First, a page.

South Africa rebukes U.S. health officials for promoting AIDS drug in Africa
By ALEXANDRA ZAVIS / Associated Press

Saturday, December 18, 2004

JOHANNESBURG, South Africa --

President Thabo Mbeki's ruling party published a stinging attack Friday on top U.S. health officials, accusing them of treating Africans like "guinea pigs" and lying to promote a key AIDS drug.

The criticism reinforces fears of doctors and activists that new questions about the testing of nevirapine could halt use of the drug that's credited with protecting thousands of African babies from catching HIV from their mothers.

The article, published in the online journal ANC Today, was responding to Associated Press reports this week that U.S. health officials withheld criticism of a nevirapine study before President Bush launched a 2002 plan to distribute the drug in Africa.

Documents obtained by AP show Dr. Edmund C. Tramont, chief of the National Institutes of Health's AIDS division, rewrote an NIH report to omit negative conclusions about the way a U.S.-funded drug trial was conducted in Uganda, and later ordered the research to continue over the objections of his staff.

Tramont's staff worried about record-keeping problems, violations of federal patient safeguards and other issues at the Uganda research site.

"Dr. Tramont was happy that the peoples of Africa should be used as guinea pigs, given a drug he knew very well should not be prescribed," the article said. "In other words, they entered into a conspiracy with a pharmaceutical company to tell lies to promote the sales of nevirapine in Africa, with absolutely no consideration of the health impact of those lies on the lives of millions of Africans."

Smuts Ngonyama, an African National Congress spokesman and editor of the journal, said the article was an opinion piece by a member and didn't reflect official party policy. He wouldn't identify the author.

In the United States, the Rev. Jesse Jackson called for a U.S. congressional investigation and demanded nevirapine no longer be distributed in Africa. "This was not a thoughtful and reasonable decision, but a crime against humanity," Jackson said Thursday in Chicago. "Research standards and drug quality that are unacceptable in the U.S. and other Western countries must never be pushed onto Africa."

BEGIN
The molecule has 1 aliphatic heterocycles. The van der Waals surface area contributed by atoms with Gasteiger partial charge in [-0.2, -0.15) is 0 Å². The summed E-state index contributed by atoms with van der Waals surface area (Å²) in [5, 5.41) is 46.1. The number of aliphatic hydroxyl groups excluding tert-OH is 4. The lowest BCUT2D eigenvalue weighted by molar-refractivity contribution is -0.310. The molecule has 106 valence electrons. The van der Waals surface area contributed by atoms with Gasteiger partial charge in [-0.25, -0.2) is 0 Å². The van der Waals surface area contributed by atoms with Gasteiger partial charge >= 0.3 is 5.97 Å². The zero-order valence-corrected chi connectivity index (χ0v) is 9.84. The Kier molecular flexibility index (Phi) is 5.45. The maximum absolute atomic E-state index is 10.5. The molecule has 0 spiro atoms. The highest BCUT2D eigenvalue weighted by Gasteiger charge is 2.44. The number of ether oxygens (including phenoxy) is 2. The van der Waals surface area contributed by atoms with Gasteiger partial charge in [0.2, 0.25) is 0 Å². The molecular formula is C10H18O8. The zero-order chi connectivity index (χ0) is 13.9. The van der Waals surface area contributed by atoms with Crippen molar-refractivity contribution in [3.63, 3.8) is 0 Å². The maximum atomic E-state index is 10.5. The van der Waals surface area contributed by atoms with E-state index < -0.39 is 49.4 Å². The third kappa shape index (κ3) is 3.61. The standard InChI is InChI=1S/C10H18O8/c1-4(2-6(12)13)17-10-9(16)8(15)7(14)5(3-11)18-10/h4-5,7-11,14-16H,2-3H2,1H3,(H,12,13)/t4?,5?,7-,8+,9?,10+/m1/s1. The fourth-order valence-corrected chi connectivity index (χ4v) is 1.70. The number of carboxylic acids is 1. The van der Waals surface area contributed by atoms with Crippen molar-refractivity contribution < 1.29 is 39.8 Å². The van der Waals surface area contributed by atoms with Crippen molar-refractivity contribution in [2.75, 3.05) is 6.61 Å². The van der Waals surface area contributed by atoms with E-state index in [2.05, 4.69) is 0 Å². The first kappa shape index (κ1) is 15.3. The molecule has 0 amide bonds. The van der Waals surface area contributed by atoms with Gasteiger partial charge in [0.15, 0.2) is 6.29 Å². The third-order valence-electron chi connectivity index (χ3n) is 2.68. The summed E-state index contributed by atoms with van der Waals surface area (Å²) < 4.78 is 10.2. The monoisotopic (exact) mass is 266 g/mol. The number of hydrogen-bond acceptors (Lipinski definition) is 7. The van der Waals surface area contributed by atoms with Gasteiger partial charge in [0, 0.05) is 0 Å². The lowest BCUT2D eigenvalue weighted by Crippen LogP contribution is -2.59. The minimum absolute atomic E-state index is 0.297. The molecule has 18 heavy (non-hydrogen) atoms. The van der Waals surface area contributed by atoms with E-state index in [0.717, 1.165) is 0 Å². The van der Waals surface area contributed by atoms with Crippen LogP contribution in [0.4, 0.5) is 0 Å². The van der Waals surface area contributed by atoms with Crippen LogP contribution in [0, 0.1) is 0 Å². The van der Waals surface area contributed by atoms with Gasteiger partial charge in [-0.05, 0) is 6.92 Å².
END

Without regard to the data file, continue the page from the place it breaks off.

Dr. H. Clifford Lane, the NIH's No. 2 infectious disease specialist and one of Tramont's bosses, has said an internal review cleared Tramont of scientific misconduct.

He said Tramont changed the report because he was more experienced than his safety experts and had an "honest difference of opinion." Tramont has also argued that Africans in the midst of an AIDS crisis deserved some leniency in meeting tough U.S. safety standards.

Activists in South Africa accused the Health Department and ruling party officials of putting out misleading statements that could frighten patients off their treatment, and worried that governments may now halt use of single-dose nevirapine before alternatives are available.

"NIH may be guilty of a cover up of bad (research) protocols, in which case we would be the first to want them held accountable," said Zackie Achmat, head of the Treatment Action Campaign. "But there is no doubt in my mind about the safety of nevirapine."

Achmat also accused Mbeki of hiding behind an anonymous article. Some 70 percent of the 45 million people worldwide infected with HIV live in sub-Saharan Africa.

[A very different view, describing problems with nevirapine, can be found at the two following references:1. "The Trouble with nevirapine", by Anthony Brink;    2. "PERTH GROUP PRESENTATION ON NEVIRAPINE", by Dr. Valendar Turner   (This information, in italics, was not part of the Detroit News article).]

Studies have shown that a single dose of nevirapine to an infected woman during labor and another dose to her newborn can reduce the chances of HIV transmission by up to 50 percent. Nevirapine is also used in combination with other drugs to prolong the lives of AIDS patients.

Subsequent research has confirmed the safety and efficacy of nevirapine in protecting newborns, the World Health Organization says. But there's evidence pregnant women who receive a single dose can develop resistance to the drug that can compromise their future AIDS treatment.

A study in Uganda found that 20 percent of pregnant women and 46 percent of their babies developed resistance to nevirapine after taking one dose, a health official said. Scientists don't know the possible long-term effects on the women, said Dr. Philippa Musoke.

"Resistance does occur, but it fades after one year," Musoke said, adding that Uganda will continue distributing the drug "for the time being until we get an alternative."

WHO recommends nevirapine be used in combination with other drugs where possible -- a strategy that has reduced transmission to less than 1 percent in wealthier countries. But it says resistance concerns must be weighed against the practicality of administering a single dose of nevirapine in impoverished African countries.

In July, South Africa's Medicines Control Council recommended that nevirapine only be used in combination with other drugs because of the resistance concerns.

The Health Department this week welcomed U.S. concerns about the quality of nevirapine research in Uganda, saying it supported its cautious attitude to the drug.

Until this year, Mbeki's government refused to provide anti-retroviral drugs through the public health system, citing safety and cost concerns. A coalition of doctors and AIDS activists won a 2002 Constitutional Court order requiring the government to immediately expand a pilot nevirapine program to all infected pregnant women.

The original story, describing how officials withheld criticism of a nevirapine study, was by John Solomon of AP, on December 14, 2004.